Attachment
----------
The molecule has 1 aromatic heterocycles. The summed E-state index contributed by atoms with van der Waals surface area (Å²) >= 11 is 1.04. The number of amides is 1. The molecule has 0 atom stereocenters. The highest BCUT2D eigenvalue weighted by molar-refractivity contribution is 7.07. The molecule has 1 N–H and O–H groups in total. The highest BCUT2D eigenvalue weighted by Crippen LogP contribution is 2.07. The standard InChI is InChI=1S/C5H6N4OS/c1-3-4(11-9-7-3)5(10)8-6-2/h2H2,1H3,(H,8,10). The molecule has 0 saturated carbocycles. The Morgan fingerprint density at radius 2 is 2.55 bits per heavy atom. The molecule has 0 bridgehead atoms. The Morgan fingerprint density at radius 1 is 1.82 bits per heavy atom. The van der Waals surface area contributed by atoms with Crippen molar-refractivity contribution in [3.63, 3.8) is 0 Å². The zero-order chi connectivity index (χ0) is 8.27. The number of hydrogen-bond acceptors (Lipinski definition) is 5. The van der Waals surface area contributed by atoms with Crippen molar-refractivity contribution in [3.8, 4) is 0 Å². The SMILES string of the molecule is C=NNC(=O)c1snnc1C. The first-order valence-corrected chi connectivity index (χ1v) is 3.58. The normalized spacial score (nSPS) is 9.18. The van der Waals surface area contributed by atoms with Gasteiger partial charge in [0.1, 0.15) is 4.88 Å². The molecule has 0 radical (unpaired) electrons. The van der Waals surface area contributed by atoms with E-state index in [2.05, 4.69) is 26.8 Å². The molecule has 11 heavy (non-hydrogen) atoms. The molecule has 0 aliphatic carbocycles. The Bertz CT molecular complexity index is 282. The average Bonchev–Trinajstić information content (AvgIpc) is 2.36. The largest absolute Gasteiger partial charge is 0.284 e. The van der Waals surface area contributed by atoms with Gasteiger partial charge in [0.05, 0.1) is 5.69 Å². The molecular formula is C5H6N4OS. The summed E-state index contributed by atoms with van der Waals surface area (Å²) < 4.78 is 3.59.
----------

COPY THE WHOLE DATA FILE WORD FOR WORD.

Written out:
The molecule has 1 aromatic heterocycles. The summed E-state index contributed by atoms with van der Waals surface area (Å²) >= 11 is 1.04. The number of amides is 1. The molecule has 0 atom stereocenters. The highest BCUT2D eigenvalue weighted by molar-refractivity contribution is 7.07. The molecule has 1 N–H and O–H groups in total. The highest BCUT2D eigenvalue weighted by Crippen LogP contribution is 2.07. The standard InChI is InChI=1S/C5H6N4OS/c1-3-4(11-9-7-3)5(10)8-6-2/h2H2,1H3,(H,8,10). The molecule has 0 saturated carbocycles. The Morgan fingerprint density at radius 2 is 2.55 bits per heavy atom. The molecule has 0 bridgehead atoms. The Morgan fingerprint density at radius 1 is 1.82 bits per heavy atom. The van der Waals surface area contributed by atoms with Crippen molar-refractivity contribution in [3.63, 3.8) is 0 Å². The zero-order chi connectivity index (χ0) is 8.27. The number of hydrogen-bond acceptors (Lipinski definition) is 5. The van der Waals surface area contributed by atoms with Crippen molar-refractivity contribution in [3.8, 4) is 0 Å². The SMILES string of the molecule is C=NNC(=O)c1snnc1C. The first-order valence-corrected chi connectivity index (χ1v) is 3.58. The normalized spacial score (nSPS) is 9.18. The van der Waals surface area contributed by atoms with Gasteiger partial charge in [0.1, 0.15) is 4.88 Å². The molecule has 0 radical (unpaired) electrons. The van der Waals surface area contributed by atoms with E-state index in [2.05, 4.69) is 26.8 Å². The molecule has 11 heavy (non-hydrogen) atoms. The molecule has 0 aliphatic carbocycles. The Bertz CT molecular complexity index is 282. The average Bonchev–Trinajstić information content (AvgIpc) is 2.36. The largest absolute Gasteiger partial charge is 0.284 e. The van der Waals surface area contributed by atoms with Gasteiger partial charge in [0.05, 0.1) is 5.69 Å². The molecular formula is C5H6N4OS. The summed E-state index contributed by atoms with van der Waals surface area (Å²) < 4.78 is 3.59.